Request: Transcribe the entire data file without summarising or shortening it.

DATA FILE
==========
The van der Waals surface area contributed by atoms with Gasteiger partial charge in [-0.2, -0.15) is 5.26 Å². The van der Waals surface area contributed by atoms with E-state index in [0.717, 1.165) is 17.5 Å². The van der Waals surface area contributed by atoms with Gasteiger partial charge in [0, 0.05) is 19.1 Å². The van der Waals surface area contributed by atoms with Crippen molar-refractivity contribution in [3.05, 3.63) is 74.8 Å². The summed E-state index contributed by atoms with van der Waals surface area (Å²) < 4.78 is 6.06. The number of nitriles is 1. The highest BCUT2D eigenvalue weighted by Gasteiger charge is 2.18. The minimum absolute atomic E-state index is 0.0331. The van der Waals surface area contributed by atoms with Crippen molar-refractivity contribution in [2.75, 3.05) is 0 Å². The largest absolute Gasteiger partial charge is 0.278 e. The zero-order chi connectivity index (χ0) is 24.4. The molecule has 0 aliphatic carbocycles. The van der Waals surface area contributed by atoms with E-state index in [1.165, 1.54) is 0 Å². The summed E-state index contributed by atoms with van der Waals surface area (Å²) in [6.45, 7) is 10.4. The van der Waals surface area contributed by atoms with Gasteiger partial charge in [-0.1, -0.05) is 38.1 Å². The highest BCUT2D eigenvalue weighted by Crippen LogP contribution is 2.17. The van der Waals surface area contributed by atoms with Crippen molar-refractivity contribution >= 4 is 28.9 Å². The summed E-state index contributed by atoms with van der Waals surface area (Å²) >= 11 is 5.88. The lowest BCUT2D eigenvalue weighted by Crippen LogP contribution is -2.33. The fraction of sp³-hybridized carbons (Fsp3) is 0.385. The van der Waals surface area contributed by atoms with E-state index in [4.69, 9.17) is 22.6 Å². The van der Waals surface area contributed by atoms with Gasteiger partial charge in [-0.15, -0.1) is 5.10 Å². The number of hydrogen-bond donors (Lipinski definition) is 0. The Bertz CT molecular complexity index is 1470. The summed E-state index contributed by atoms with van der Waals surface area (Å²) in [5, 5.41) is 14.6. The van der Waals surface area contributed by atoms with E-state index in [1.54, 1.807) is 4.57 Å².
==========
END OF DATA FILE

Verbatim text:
The van der Waals surface area contributed by atoms with Gasteiger partial charge in [-0.2, -0.15) is 5.26 Å². The van der Waals surface area contributed by atoms with E-state index in [0.717, 1.165) is 17.5 Å². The van der Waals surface area contributed by atoms with Gasteiger partial charge in [0, 0.05) is 19.1 Å². The van der Waals surface area contributed by atoms with Crippen molar-refractivity contribution in [3.05, 3.63) is 74.8 Å². The summed E-state index contributed by atoms with van der Waals surface area (Å²) < 4.78 is 6.06. The number of nitriles is 1. The highest BCUT2D eigenvalue weighted by Gasteiger charge is 2.18. The minimum absolute atomic E-state index is 0.0331. The van der Waals surface area contributed by atoms with Crippen molar-refractivity contribution in [2.75, 3.05) is 0 Å². The largest absolute Gasteiger partial charge is 0.278 e. The zero-order chi connectivity index (χ0) is 24.4. The molecule has 0 aliphatic carbocycles. The van der Waals surface area contributed by atoms with E-state index in [1.165, 1.54) is 0 Å². The summed E-state index contributed by atoms with van der Waals surface area (Å²) in [6.45, 7) is 10.4. The van der Waals surface area contributed by atoms with Gasteiger partial charge in [-0.1, -0.05) is 38.1 Å². The highest BCUT2D eigenvalue weighted by Crippen LogP contribution is 2.17. The van der Waals surface area contributed by atoms with Crippen molar-refractivity contribution >= 4 is 28.9 Å². The summed E-state index contributed by atoms with van der Waals surface area (Å²) >= 11 is 5.88. The lowest BCUT2D eigenvalue weighted by Crippen LogP contribution is -2.33. The fraction of sp³-hybridized carbons (Fsp3) is 0.385. The van der Waals surface area contributed by atoms with E-state index in [4.69, 9.17) is 22.6 Å². The van der Waals surface area contributed by atoms with Gasteiger partial charge in [-0.15, -0.1) is 5.10 Å². The number of hydrogen-bond donors (Lipinski definition) is 0. The Bertz CT molecular complexity index is 1470. The summed E-state index contributed by atoms with van der Waals surface area (Å²) in [5, 5.41) is 14.6. The van der Waals surface area contributed by atoms with E-state index in [1.54, 1.807) is 4.57 Å².